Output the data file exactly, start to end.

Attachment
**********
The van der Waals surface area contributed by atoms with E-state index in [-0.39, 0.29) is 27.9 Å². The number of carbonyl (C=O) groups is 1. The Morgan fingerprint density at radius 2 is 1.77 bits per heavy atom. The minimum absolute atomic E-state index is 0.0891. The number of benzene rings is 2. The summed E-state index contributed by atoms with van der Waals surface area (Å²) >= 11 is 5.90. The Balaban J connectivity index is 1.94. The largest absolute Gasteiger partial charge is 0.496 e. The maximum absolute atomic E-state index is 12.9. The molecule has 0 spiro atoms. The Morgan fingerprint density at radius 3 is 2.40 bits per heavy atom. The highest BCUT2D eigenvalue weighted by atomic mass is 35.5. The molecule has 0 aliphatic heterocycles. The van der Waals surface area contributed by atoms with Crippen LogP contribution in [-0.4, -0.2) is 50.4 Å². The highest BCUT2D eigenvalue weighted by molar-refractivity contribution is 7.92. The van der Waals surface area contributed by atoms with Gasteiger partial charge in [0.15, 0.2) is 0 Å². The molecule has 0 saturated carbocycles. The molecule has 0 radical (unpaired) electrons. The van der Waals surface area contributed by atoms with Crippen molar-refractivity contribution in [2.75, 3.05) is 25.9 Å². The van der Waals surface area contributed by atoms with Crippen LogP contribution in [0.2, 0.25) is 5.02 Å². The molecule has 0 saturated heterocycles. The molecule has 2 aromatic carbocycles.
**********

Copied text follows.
The van der Waals surface area contributed by atoms with E-state index in [-0.39, 0.29) is 27.9 Å². The number of carbonyl (C=O) groups is 1. The Morgan fingerprint density at radius 2 is 1.77 bits per heavy atom. The minimum absolute atomic E-state index is 0.0891. The number of benzene rings is 2. The summed E-state index contributed by atoms with van der Waals surface area (Å²) >= 11 is 5.90. The Balaban J connectivity index is 1.94. The largest absolute Gasteiger partial charge is 0.496 e. The maximum absolute atomic E-state index is 12.9. The molecule has 0 spiro atoms. The Morgan fingerprint density at radius 3 is 2.40 bits per heavy atom. The highest BCUT2D eigenvalue weighted by atomic mass is 35.5. The molecule has 0 aliphatic heterocycles. The van der Waals surface area contributed by atoms with Crippen LogP contribution in [-0.4, -0.2) is 50.4 Å². The highest BCUT2D eigenvalue weighted by molar-refractivity contribution is 7.92. The van der Waals surface area contributed by atoms with Gasteiger partial charge in [0.15, 0.2) is 0 Å². The molecule has 0 saturated carbocycles. The molecule has 0 radical (unpaired) electrons. The van der Waals surface area contributed by atoms with Crippen molar-refractivity contribution in [2.75, 3.05) is 25.9 Å². The van der Waals surface area contributed by atoms with Crippen LogP contribution in [0.2, 0.25) is 5.02 Å². The molecule has 0 saturated heterocycles. The molecule has 2 aromatic carbocycles.